“I loved her,” he said.

John and Nancy Renyhart met at Fredonia College in Western New York while in their late teens and were married in 1965. The couple had careers in the New York and New Jersey area – John as an administrator with nonprofit organizations and Nancy as a substitute teacher and merchandiser with a pharmaceutical company.

When they decided to retire in 2006, the couple focused on the Ocala area and moved to Ocala Palms in northwest Marion County.

Travel was a pleasure for John and Nancy, and they visited countries including Australia, New Zealand.  One of their last trips was attending the Albuquerque International Balloon Fiesta in Albuquerque, New Mexico to see hundreds of colorful hot air balloons rise into the sky.

Nancy Renyhart was an avid doll collector and enjoyed working on jigsaw puzzles. Around 2009, a visiting friend who had not seen her in many years noticed changes in Nancy’s behavior. John Renyhart recalled other instances where the illness began manifesting itself.

“We had a family birthday party, and she was uncomfortable with the noises, it confused her. Another episode occurred when we were at a theater, and she had a panic attack. We had to call 911,” he said.

Nancy Renyhart was diagnosed with mild cognitive impairment in 2011 and then diagnosed with Alzheimer’s disease in 2013 after an examination at UF Health in Gainesville.

Nancy Renyhart received 15 months of hospice care at home between 2015 and 2016. Based upon Medicare requirements, she was released from hospice care until 2020.

HMC provided information on supportive community resources including in-home doctor visits. John Renyhart took the seven-week Savvy Caregiver Training Course program, available through Elder Options of North Central Florida in Gainesville (agingresourses.org), which gave him insight into the effects of the illness and how to be a better caregiver.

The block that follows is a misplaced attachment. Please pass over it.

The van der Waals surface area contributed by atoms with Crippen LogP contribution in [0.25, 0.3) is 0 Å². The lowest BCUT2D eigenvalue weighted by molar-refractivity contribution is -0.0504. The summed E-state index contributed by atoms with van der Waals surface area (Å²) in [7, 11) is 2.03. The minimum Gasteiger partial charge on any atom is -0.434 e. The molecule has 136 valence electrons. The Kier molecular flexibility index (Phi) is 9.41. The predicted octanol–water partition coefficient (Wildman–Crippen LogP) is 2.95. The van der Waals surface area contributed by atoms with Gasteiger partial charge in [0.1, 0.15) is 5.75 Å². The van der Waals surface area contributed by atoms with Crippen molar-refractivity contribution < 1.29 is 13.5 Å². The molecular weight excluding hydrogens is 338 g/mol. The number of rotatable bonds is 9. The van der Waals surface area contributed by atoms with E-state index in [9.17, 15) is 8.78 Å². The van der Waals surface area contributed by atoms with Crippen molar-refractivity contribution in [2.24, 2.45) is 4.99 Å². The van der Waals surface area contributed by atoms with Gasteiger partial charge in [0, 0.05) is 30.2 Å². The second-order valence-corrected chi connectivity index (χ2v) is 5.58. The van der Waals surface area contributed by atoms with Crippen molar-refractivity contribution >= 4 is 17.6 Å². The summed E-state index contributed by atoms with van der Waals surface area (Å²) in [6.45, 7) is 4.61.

“You need a lot of patience,” he said. “Nancy was cared for by an in-home health aide eight hours a day, seven days a week. In order to transfer her from the bed to the wheelchair, we purchased a Hoyer Lift. We also arranged for a low-air loss mattress to mitigate bed sores.”

Meanwhile, John Renyhart received training to become a hospice volunteer and member of the Philanthropic Advisory Board.

Nancy Renyhart became progressively incapacitated and unable to perform activities of daily living, including communicating and walking during the last five years of her life. She was transferred to HMC’s Cates House, where she passed away on April 30, 2020.

John Renyhart established the Nancy Renyhart Endowment for Dementia Education at Hospice of Marion County, “which has recently evolved into the Nancy Renyhart Center for Dementia Education,” he stated in an email.

Brynett Gamba, HMC director of communications, stated the center is a response to the need for increased dementia education.

“Our Hospice of Marion County Board of Directors saw a need to expand dementia education and the Nancy Renyhart Center for Dementia Education was created as a program of Hospice of Marion County,” she said.

Meanwhile, John Renyhart continues to promote Caregiver Support Groups for Ocala Palms and The Preserve and raise funds to support educational programs.

“It’s been my therapy,’’ he said. “It’s very satisfying to be able to help others as they care for loved ones struggling with dementia.”